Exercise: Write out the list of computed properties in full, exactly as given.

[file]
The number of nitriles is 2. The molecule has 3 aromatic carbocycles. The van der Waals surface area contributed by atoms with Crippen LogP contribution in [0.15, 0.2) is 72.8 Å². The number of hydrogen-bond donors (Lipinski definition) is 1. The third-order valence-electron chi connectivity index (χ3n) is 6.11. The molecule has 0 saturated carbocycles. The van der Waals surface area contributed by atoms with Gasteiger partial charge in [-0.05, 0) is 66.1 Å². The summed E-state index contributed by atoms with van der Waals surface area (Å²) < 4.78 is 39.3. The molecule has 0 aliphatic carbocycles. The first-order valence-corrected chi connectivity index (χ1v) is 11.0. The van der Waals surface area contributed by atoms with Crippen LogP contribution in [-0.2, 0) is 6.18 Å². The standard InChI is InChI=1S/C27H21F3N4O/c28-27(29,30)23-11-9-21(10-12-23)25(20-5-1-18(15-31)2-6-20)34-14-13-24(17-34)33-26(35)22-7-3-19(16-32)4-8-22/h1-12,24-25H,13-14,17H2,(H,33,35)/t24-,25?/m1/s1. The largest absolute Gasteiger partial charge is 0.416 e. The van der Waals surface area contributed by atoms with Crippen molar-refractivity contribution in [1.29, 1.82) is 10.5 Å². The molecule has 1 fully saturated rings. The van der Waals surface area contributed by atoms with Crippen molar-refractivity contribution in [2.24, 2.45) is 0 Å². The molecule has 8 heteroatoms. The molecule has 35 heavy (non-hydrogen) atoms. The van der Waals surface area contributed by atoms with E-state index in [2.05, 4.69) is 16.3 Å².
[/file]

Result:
The number of nitriles is 2. The molecule has 3 aromatic carbocycles. The van der Waals surface area contributed by atoms with Crippen LogP contribution in [0.15, 0.2) is 72.8 Å². The number of hydrogen-bond donors (Lipinski definition) is 1. The third-order valence-electron chi connectivity index (χ3n) is 6.11. The molecule has 0 saturated carbocycles. The van der Waals surface area contributed by atoms with Gasteiger partial charge in [-0.05, 0) is 66.1 Å². The summed E-state index contributed by atoms with van der Waals surface area (Å²) < 4.78 is 39.3. The molecule has 0 aliphatic carbocycles. The first-order valence-corrected chi connectivity index (χ1v) is 11.0. The van der Waals surface area contributed by atoms with Crippen LogP contribution in [-0.2, 0) is 6.18 Å². The standard InChI is InChI=1S/C27H21F3N4O/c28-27(29,30)23-11-9-21(10-12-23)25(20-5-1-18(15-31)2-6-20)34-14-13-24(17-34)33-26(35)22-7-3-19(16-32)4-8-22/h1-12,24-25H,13-14,17H2,(H,33,35)/t24-,25?/m1/s1. The largest absolute Gasteiger partial charge is 0.416 e. The van der Waals surface area contributed by atoms with Crippen molar-refractivity contribution in [1.29, 1.82) is 10.5 Å². The molecule has 1 fully saturated rings. The van der Waals surface area contributed by atoms with Crippen molar-refractivity contribution in [2.24, 2.45) is 0 Å². The molecule has 8 heteroatoms. The molecule has 35 heavy (non-hydrogen) atoms. The van der Waals surface area contributed by atoms with E-state index in [2.05, 4.69) is 16.3 Å².